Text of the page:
KUNDUZ, Afghanistan (Reuters) - Villagers in the Afghan province of Kunduz said on Tuesday they had buried dozens of victims of a government air strike in a Taliban-controlled district, in an incident the United Nations described as “disturbing”.
The office of the governor of the northern province said Monday’s attack by the government air force on a Taliban meeting had inflicted an unknown number of civilian casualties.
But villagers and the Taliban disputed the nature of the gathering, saying the air force had bombed a religious ceremony.
The casualties underlined the risk of greater use of air power under a new U.S. strategy announced last year to try to force the militant group to the negotiating table.
Sayed Jaan, a resident of the district of Dasht-i Archi, said he attended two mass funerals of almost 40 people, adding that other burials had taken place.
He said the helicopter attack happened during a religious ceremony, called Dastaar Bandi, to mark young men completing the memorization of the Koran, the Muslim holy book.
“There were two mass graves to bury the victims of the bombing and I took part in both burials. In one grave, 16, and in another, 21. Many were young children,” Sayed Jaan said.
“There were other burials and people were digging graves.”
The United Nations Assistance Mission in Afghanistan (UNAMA) said in a tweet its investigators were in the area looking into “disturbing reports of serious harm” to civilians.
A senior Afghan defence ministry official said the air attack happened during a meeting of militants, and killed at least 35 Taliban and wounded many more. He denied reports that civilians were harmed and said two senior Taliban commanders were among those killed.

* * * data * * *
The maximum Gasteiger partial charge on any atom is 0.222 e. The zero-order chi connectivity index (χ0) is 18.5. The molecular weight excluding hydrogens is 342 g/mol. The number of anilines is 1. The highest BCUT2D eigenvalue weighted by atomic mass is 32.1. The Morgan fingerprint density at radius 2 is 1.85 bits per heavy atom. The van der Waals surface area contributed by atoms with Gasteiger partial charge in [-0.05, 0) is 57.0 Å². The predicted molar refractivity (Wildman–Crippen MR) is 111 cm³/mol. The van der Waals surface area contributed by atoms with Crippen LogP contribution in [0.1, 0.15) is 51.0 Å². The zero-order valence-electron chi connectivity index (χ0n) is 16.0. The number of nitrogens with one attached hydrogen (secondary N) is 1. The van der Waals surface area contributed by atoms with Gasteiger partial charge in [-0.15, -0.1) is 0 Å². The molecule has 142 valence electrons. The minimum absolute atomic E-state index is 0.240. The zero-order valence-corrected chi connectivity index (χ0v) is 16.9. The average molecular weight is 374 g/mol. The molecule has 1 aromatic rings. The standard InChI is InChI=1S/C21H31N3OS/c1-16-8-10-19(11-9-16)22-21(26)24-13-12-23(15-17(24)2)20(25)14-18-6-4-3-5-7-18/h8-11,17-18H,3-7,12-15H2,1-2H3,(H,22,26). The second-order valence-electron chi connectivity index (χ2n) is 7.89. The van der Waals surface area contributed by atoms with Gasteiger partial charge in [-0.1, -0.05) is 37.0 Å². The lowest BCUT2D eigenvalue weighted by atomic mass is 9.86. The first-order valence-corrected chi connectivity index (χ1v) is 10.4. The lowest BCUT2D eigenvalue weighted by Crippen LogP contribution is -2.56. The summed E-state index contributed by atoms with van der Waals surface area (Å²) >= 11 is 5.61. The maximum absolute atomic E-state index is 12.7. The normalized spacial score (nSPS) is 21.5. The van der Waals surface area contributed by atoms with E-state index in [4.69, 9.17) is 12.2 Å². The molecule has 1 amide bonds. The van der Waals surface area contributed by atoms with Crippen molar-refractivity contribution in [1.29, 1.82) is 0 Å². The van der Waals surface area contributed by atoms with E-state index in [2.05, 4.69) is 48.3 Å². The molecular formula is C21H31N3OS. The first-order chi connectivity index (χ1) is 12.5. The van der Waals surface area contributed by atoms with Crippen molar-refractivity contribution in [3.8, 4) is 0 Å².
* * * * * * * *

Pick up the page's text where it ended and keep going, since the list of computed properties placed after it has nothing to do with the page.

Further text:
But provincial government leaders including the governor and police had determined that the strike was against a Taliban meeting but it had also inflicted an undetermined number of civilian casualties, the governor’s office said.
The Taliban briefly seized Kunduz city in 2015 and they overran it for a second time the following year. U.S. air strikes destroyed a Kunduz hospital in 2015 killing 42 people, most of them patients and medical staff.
The city has been considered relatively secure over the past year or two but the Taliban control much of the surrounding area.
A video posted online by the Taliban showed at least four bodies of children, wrapped in white shrouds. Other images circulated of children and adults being treated in hospital for injuries, but they could not be verified.
Building up the fledgling government air force has been a major priority for the NATO-led Resolute Support training and advisory mission.
On Monday, the Taliban said the strike killed 150 religious scholars and civilians and denied that any of their forces had been there.
Last year, more than 10,000 civilians died or were wounded in the war between Afghanistan’s Western-backed government and the militants, down 9 percent from the previous year, UNAMA said in a report in February.
Reporting by Sardar Razmal in Kunduz; Additional reporting by Hamid Shalizi in KABUL; Writing by Rod Nickel; Editing by Robert Birsel